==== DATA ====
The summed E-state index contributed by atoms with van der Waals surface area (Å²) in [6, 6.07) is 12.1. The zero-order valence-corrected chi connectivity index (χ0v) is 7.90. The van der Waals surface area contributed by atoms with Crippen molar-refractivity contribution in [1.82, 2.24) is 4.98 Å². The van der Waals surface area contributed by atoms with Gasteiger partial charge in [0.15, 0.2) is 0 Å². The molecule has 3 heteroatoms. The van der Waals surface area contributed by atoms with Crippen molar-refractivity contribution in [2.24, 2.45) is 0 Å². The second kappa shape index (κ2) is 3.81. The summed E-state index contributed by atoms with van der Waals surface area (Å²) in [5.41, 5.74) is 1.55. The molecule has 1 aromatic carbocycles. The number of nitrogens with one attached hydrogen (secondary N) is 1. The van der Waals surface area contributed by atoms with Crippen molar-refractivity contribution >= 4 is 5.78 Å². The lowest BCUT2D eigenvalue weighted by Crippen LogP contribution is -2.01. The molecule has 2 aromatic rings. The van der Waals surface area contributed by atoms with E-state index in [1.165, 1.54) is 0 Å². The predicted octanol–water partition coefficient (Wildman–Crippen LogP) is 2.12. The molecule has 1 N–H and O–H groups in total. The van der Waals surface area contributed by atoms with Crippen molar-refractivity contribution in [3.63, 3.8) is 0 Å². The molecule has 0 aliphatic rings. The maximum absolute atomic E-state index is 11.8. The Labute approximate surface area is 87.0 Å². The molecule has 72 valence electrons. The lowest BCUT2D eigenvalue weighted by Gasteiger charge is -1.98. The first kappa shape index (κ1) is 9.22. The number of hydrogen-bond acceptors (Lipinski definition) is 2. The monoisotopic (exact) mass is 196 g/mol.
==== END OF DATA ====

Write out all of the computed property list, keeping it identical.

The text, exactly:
The summed E-state index contributed by atoms with van der Waals surface area (Å²) in [6, 6.07) is 12.1. The zero-order valence-corrected chi connectivity index (χ0v) is 7.90. The van der Waals surface area contributed by atoms with Crippen molar-refractivity contribution in [1.82, 2.24) is 4.98 Å². The van der Waals surface area contributed by atoms with Gasteiger partial charge in [0.15, 0.2) is 0 Å². The molecule has 3 heteroatoms. The van der Waals surface area contributed by atoms with Crippen molar-refractivity contribution in [2.24, 2.45) is 0 Å². The second kappa shape index (κ2) is 3.81. The summed E-state index contributed by atoms with van der Waals surface area (Å²) in [5.41, 5.74) is 1.55. The molecule has 1 aromatic carbocycles. The number of nitrogens with one attached hydrogen (secondary N) is 1. The van der Waals surface area contributed by atoms with Crippen molar-refractivity contribution >= 4 is 5.78 Å². The lowest BCUT2D eigenvalue weighted by Crippen LogP contribution is -2.01. The molecule has 2 aromatic rings. The van der Waals surface area contributed by atoms with E-state index in [1.165, 1.54) is 0 Å². The predicted octanol–water partition coefficient (Wildman–Crippen LogP) is 2.12. The molecule has 1 N–H and O–H groups in total. The van der Waals surface area contributed by atoms with Crippen molar-refractivity contribution in [3.63, 3.8) is 0 Å². The molecule has 0 aliphatic rings. The maximum absolute atomic E-state index is 11.8. The Labute approximate surface area is 87.0 Å². The molecule has 72 valence electrons. The lowest BCUT2D eigenvalue weighted by Gasteiger charge is -1.98. The first kappa shape index (κ1) is 9.22. The number of hydrogen-bond acceptors (Lipinski definition) is 2. The monoisotopic (exact) mass is 196 g/mol.